Best Practices and Best Avoided

Our seminar staff recently completed one of our monthly seminars on proposal writing. As we do in every class, we discussed how proposals should be written to be the "last proposal standing" or, said in Fedmarket-speak, a defensive proposal. Our definition of a defensive proposal is as follows:

  • One that is written with the goal of surviving the elimination process.
  • A proposal which is customer-centric. It presents a practical solution from a customer's perspective.
  • A proposal which is limited to responding to the customer's requests. It gives them what they want; no more, no less.
  • One which meets each and every requirement of the RFP.
  • It is clear, concise and devoid of sales puffery.

Seminar attendees asked that we discuss how to create a defensive proposal. We have condensed that discussion into a series of bullet points designed to give you a snapshot guide that will help you create your very own defensive proposals. We invite you to print this sheet, post it near your desk, and refer to it any time you find yourself asking the question, "How are we going to get through writing yet another proposal?" The advice is simple and straightforward and is meant to bring you back to the basics of writing winning RFP responses.

Best Practices

  • Solve the customer's problems as THEY perceive them. Write a proposal that focuses on them, not on how YOU perceive their problems.
  • Give the customer everything asked for in the RFP. Don't try to think for the customer. Give them what they want, down to the tiniest detail.
  • Address each and every solicitation requirement, even if it appears to be meaningless on the surface. Remember, evaluators love to eliminate proposals to save time and effort or, sometimes, to help their favorite company.
  • Explain how you will meet each and every requirement in a clear, concise manner.
  • Don't stress your "unique" capabilities unless you can be convincing and the uniqueness stands up to scrutiny.
  • Avoid any ambiguities in staffing and personnel qualifications. Develop a concise staffing and project management plan.
  • Rewrite resumes of staff members to specifically address the RFP requirements. Interview proposed staff members to determine the specifics of their experience and its relevance to the requirements.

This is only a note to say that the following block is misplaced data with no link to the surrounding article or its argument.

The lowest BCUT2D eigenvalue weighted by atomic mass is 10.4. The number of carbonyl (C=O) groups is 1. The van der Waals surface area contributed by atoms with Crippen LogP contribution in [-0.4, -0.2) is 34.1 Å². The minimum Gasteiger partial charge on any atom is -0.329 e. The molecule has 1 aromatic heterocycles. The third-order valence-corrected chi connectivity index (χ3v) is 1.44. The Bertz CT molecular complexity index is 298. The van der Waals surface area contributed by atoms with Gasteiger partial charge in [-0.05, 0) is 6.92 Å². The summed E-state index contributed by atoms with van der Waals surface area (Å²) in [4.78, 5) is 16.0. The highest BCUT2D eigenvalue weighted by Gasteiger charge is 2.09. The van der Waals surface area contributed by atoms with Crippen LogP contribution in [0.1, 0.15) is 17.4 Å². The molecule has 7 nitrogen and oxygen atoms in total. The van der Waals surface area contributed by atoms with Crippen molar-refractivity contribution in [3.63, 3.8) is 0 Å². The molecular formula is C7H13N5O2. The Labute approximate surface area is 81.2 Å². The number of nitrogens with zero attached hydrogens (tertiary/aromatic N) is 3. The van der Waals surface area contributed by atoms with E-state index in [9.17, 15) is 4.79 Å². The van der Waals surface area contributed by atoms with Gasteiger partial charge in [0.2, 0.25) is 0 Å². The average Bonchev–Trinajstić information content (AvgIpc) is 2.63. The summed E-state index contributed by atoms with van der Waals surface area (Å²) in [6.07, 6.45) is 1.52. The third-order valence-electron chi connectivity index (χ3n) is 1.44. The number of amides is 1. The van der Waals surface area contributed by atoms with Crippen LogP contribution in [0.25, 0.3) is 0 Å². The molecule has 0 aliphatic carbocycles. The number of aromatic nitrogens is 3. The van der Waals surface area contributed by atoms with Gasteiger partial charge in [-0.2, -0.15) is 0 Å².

• Tailor your corporate qualifications (and general information) to match the specific requirements of the RFP.
  • Differentiate yourself from your competitors and ghost them. Know your strengths and weaknesses and your competitors' strength and weaknesses, and write to all four of these points.
  • Find ways to present your solutions as unique while still meeting the requirements of the RFP. Write to the specific benefits of your company, your project team, and your solutions and substantiate each of these.
  • Have your proposal writers present answers to questions. The proposal manager should formulate the questions. The writing should focus on these questions exclusively and should not be hijacked by the techie who says "I know what they want." If the proposal manager sets the questions, it helps in two ways: 1) everybody is answering the questions that are pertinent to this RFP; and 2) the writers don't start from a blank page. They just need to put what's in their head on the page and have prompts to help them.
  • Always adapt boilerplate.

Best Avoided

  • Don't postpone until there isn't enough time to produce a high quality proposal. This is probably the biggest single mistake companies make.
  • Don't think that your company is the answer to the customer's prayers. Everyone thinks this way. Don't get caught in the trap. Your confidence means nothing unless it's backed up with references, performance data, facts and... pre-selling.
  • Don't boast. If you must boast, prove it in words and with statistics.
  • Don't overuse boilerplate.
  • Don't write a novel. Use simple, easy-to-understand language. Avoid long-winded sentences, and run-on paragraphs.
  • Don't present extraneous or marginal material. If in doubt, it's extraneous. Evaluators hate extraneous material.
  • Don't give evaluators more than they've asked for. Give evaluators precisely what they asked for in the RFP. If they ask for resumes for three key persons, give them exactly three resumes (even if you have additional resumes that fit the requirements). If they ask for four descriptions of corporate experience, give them four descriptions (even if you have additional corporate experience that perfectly matches the work requirements). Evaluators hate reading information beyond what they asked for and including it can lose you points rather than impress them.

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